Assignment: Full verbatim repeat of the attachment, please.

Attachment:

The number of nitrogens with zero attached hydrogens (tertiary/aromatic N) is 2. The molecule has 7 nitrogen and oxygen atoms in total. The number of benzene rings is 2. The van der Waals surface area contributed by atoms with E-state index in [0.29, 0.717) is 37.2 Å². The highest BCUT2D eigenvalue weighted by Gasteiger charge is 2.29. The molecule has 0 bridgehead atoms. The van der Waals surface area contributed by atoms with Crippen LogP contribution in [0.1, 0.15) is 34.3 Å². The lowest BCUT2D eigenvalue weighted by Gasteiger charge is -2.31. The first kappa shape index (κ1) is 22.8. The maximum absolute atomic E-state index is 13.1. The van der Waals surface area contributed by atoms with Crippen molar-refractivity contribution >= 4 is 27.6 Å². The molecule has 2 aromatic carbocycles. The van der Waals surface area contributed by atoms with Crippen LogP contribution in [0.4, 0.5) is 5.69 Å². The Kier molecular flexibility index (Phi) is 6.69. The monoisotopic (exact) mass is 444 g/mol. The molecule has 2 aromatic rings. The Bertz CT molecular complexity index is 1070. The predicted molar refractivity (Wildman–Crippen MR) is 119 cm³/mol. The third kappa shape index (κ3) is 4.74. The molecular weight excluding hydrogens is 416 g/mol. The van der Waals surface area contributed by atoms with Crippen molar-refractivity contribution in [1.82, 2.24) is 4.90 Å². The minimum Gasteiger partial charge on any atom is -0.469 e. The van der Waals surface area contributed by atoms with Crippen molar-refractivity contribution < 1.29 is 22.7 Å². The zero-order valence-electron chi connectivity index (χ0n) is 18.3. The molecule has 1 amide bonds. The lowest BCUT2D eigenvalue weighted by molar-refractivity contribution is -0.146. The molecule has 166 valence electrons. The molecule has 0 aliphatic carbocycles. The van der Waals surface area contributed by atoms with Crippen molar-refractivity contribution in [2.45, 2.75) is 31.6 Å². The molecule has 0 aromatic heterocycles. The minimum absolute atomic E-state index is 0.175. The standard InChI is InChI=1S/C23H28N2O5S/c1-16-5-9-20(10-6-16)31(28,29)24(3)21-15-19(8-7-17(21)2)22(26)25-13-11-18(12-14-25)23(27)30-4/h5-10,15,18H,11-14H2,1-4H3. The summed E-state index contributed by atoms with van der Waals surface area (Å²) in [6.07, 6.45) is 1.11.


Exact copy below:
The number of nitrogens with zero attached hydrogens (tertiary/aromatic N) is 2. The molecule has 7 nitrogen and oxygen atoms in total. The number of benzene rings is 2. The van der Waals surface area contributed by atoms with E-state index in [0.29, 0.717) is 37.2 Å². The highest BCUT2D eigenvalue weighted by Gasteiger charge is 2.29. The molecule has 0 bridgehead atoms. The van der Waals surface area contributed by atoms with Crippen LogP contribution in [0.1, 0.15) is 34.3 Å². The lowest BCUT2D eigenvalue weighted by Gasteiger charge is -2.31. The first kappa shape index (κ1) is 22.8. The maximum absolute atomic E-state index is 13.1. The van der Waals surface area contributed by atoms with Crippen molar-refractivity contribution >= 4 is 27.6 Å². The molecule has 2 aromatic carbocycles. The van der Waals surface area contributed by atoms with Crippen LogP contribution in [0.4, 0.5) is 5.69 Å². The Kier molecular flexibility index (Phi) is 6.69. The monoisotopic (exact) mass is 444 g/mol. The molecule has 2 aromatic rings. The Bertz CT molecular complexity index is 1070. The predicted molar refractivity (Wildman–Crippen MR) is 119 cm³/mol. The third kappa shape index (κ3) is 4.74. The molecular weight excluding hydrogens is 416 g/mol. The van der Waals surface area contributed by atoms with Crippen molar-refractivity contribution in [1.82, 2.24) is 4.90 Å². The minimum Gasteiger partial charge on any atom is -0.469 e. The van der Waals surface area contributed by atoms with Crippen molar-refractivity contribution < 1.29 is 22.7 Å². The zero-order valence-electron chi connectivity index (χ0n) is 18.3. The molecule has 1 amide bonds. The lowest BCUT2D eigenvalue weighted by molar-refractivity contribution is -0.146. The molecule has 166 valence electrons. The molecule has 0 aliphatic carbocycles. The van der Waals surface area contributed by atoms with Crippen molar-refractivity contribution in [2.45, 2.75) is 31.6 Å². The molecule has 0 aromatic heterocycles. The minimum absolute atomic E-state index is 0.175. The standard InChI is InChI=1S/C23H28N2O5S/c1-16-5-9-20(10-6-16)31(28,29)24(3)21-15-19(8-7-17(21)2)22(26)25-13-11-18(12-14-25)23(27)30-4/h5-10,15,18H,11-14H2,1-4H3. The summed E-state index contributed by atoms with van der Waals surface area (Å²) in [6.07, 6.45) is 1.11.